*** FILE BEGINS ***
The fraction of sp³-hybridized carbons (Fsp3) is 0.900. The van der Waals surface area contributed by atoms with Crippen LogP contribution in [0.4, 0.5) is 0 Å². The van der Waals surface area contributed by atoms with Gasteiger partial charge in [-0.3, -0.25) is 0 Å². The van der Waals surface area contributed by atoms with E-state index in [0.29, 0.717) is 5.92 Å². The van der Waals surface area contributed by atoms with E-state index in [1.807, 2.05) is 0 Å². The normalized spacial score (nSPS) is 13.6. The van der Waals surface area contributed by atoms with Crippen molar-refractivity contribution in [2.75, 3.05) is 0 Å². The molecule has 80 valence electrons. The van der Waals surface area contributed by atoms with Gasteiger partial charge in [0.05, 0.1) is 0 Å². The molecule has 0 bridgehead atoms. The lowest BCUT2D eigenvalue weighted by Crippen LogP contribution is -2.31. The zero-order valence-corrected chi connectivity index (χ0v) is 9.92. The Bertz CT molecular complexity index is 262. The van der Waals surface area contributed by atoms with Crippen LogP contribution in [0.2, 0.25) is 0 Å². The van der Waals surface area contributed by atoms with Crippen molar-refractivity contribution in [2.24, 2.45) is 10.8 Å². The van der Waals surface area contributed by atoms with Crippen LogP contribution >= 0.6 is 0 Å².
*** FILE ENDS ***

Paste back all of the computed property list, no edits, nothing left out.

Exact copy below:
The fraction of sp³-hybridized carbons (Fsp3) is 0.900. The van der Waals surface area contributed by atoms with Crippen LogP contribution in [0.4, 0.5) is 0 Å². The van der Waals surface area contributed by atoms with Gasteiger partial charge in [-0.3, -0.25) is 0 Å². The van der Waals surface area contributed by atoms with E-state index in [0.29, 0.717) is 5.92 Å². The van der Waals surface area contributed by atoms with E-state index in [1.807, 2.05) is 0 Å². The normalized spacial score (nSPS) is 13.6. The van der Waals surface area contributed by atoms with Crippen molar-refractivity contribution in [2.75, 3.05) is 0 Å². The molecule has 80 valence electrons. The van der Waals surface area contributed by atoms with Gasteiger partial charge in [0.05, 0.1) is 0 Å². The molecule has 0 bridgehead atoms. The lowest BCUT2D eigenvalue weighted by Crippen LogP contribution is -2.31. The zero-order valence-corrected chi connectivity index (χ0v) is 9.92. The Bertz CT molecular complexity index is 262. The van der Waals surface area contributed by atoms with Crippen LogP contribution in [0.2, 0.25) is 0 Å². The van der Waals surface area contributed by atoms with Crippen molar-refractivity contribution in [2.24, 2.45) is 10.8 Å². The van der Waals surface area contributed by atoms with Crippen LogP contribution >= 0.6 is 0 Å².